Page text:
Sunday, June 9, 2019

CONSENSUS #70. Battleground (1949)

SYNOPSIS: "Battleground" is the story of a squad of G.I.s from the 101st Airborne Division in the Battle of the Bulge.  They participate in the defense of Bastogne during its famous siege.  The movie is an ensemble piece that realistically (for a 1949 movie) portrays the hardships of the battle.  It is a classic heterogeneous small unit movie.

BACK-STORY: Battleground was the first significant WWII movie to come out after the war and it proved there was still an audience for war films provided they were excellent and realistic. The film wisely avoided the flag-waving of pictures made during the war. Because of the timing and the grittiness, the studio was skeptical about its potential and it almost was not made. The suits proved wrong as the movie was a huge hit and is now considered a classic. It was released in 1949 and directed by William Wellman (Wings, The Story of G.I. Joe). Robert Pirosh based the script on his own experiences in the Battle of the Bulge. Twenty members of the 101st Airborne were used as extras. They were put through acting boot camp. The movie won Academy Awards for Cinematography and Screenplay (Pirosh). It was nominated for Picture, Director, Editing, and Supporting Actor (James Whitmore). Gen. Anthony McAuliffe vetted the script and joined Pres. Truman for a private showing.

TRIVIA:  Wikipedia, imdb, TCM, Guts and Glory
1.  It is considered the first significant post-WWII film about the war.
2.  It was the pet project of producer Dore Schary.  He wanted to make a movie that answered the question “was the war worth it?”  Or as the chaplain in the film put it:  “was the trip necessary?”  He had a hard time getting studio support from RKO where he was production head and when Howard Hughes bought RKO he nixed the project.  Schary left RKO because of this after Hughes let him buy the script for a cheap $20,000.  Schary returned to production head of MGM, but Louis Mayer was also cold toward the making of a WWII picture.  Mayer felt audiences were not interested in WWII movies.  But Mayer did not stand in Schary’s way and was hoping he would fail.  He called the movie “Schary’s folly”.
3.  Director William Wellman had the cast put through training by twenty veterans who appeared as extras in the movie.
4.  Robert Pirosh based his screenplay on his experiences in the Battle of the Bulge.  Gen. McAuliffe acted as technical adviser for the script.
5.  The movie was shot in twenty days less than the schedule and for $100,000 less.
6.  President Truman was given a private showing before the premiere.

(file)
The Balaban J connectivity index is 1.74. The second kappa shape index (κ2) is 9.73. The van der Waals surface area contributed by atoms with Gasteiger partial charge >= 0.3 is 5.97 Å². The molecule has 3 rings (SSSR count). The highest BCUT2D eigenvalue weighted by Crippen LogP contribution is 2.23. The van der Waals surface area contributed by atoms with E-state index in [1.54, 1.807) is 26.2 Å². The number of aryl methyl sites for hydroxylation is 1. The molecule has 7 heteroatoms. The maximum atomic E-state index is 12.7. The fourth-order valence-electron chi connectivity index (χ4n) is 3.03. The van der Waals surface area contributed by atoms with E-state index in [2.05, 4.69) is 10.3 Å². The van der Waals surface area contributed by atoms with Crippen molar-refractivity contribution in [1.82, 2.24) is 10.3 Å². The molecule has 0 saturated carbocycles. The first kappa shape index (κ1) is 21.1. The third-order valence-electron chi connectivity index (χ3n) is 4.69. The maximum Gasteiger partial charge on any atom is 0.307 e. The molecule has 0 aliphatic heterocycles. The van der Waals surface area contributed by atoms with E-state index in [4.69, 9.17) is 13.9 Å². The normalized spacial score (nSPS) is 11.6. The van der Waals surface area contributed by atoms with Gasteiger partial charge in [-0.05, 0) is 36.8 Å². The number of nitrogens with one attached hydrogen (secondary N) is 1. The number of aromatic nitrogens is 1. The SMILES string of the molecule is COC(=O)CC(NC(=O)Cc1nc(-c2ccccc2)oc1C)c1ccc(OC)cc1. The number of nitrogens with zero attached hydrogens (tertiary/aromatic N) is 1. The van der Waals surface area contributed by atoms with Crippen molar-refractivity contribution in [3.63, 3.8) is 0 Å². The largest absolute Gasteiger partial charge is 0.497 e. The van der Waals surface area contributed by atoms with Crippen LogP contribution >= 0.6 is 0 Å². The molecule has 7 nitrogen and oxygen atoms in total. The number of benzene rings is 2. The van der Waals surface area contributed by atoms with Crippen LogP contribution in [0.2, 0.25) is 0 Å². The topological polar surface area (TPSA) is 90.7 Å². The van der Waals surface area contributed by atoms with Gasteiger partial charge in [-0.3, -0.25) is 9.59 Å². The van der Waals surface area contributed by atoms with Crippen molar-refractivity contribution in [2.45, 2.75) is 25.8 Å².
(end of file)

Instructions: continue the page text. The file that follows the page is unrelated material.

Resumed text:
7.  It won Academy Awards for Cinematography (Black and White) and Screenplay.  It was nominated for Best Picture (losing to “All the King’s Men”), Director, Editing, and Supporting Actor (James Whitmore).
8.  Whitmore was a Marine in the Pacific.  He based his characters appearance and attitude partly on Bill Maudlin’s “Willie and Joe”.
9.   Douglas Fowley (Kippton) had false teeth like his character because he lost his teeth to an explosion while serving on an aircraft carrier in the Pacific.
10  James Arness (Garby) was the most decorated cast member.  His medals included the Bronze Star and the Purple Heart.
11.  Robert Taylor was supposed to star in it but decided he did not want to do an ensemble piece.  He was replaced by Van Johnson.
12.  The movie was a big success and finished second at the box office.  Its timing and success is comparable to “The Big Parade” which was also predicted to be too late after the war
13.  It was shot almost totally in a soundstage.  Compare its realism to the exterior scenes from “The Battle of the Bulge”.
14.  Denise Darcel was cast solely for her boobs.  Check out the scene where she cuts a loaf of bread precariously close to her greatest assets.
15.  Wellman preferred his “The Story of G.I. Joe”, finding it more realistic and more a tribute to American soldiers.

Belle and Blade  =  1.5
Brassey’s              =  4.0
Video Hound       =  5.0
War Movies         =  4.4
Military History  =  #36
Channel 4             =  not on list 
Film Site                =  yes
101 War Movies  =  no
Rotten Tomatoes =  no

CONCLUSION: Battleground is fondly remembered by many war movie lovers. Some have it in their top 10. Some go so far as to call it superior to Saving Private Ryan. When it came out in 1949, it certainly deserved the acclaim it received. Its now sixty years later and I have to say it is a bit overrated. The action is lacking and is unrealistic. However, it has its charms and is a must-see.  The movie is very entertaining. It achieves its objective of humanizing the soldiers. The soldier interaction and talk are the best thing about the movie. What they say and how they react are realistic given the restraints of 1940s movies.  Pirosh, being a veteran, knew how soldiers talked. He obviously had to clean up the language, but he gets the complaining and humor down pat.


  1. Excellent war movie. I like the humor and how the characters act like real human beings. 'Battleground' would be higher on my list of best war movies.

  2. I found a home in the army...
    Yes, the action isn't realistic, but this is one of my favs.


Please fell free to comment. I would love to hear what you think and will respond.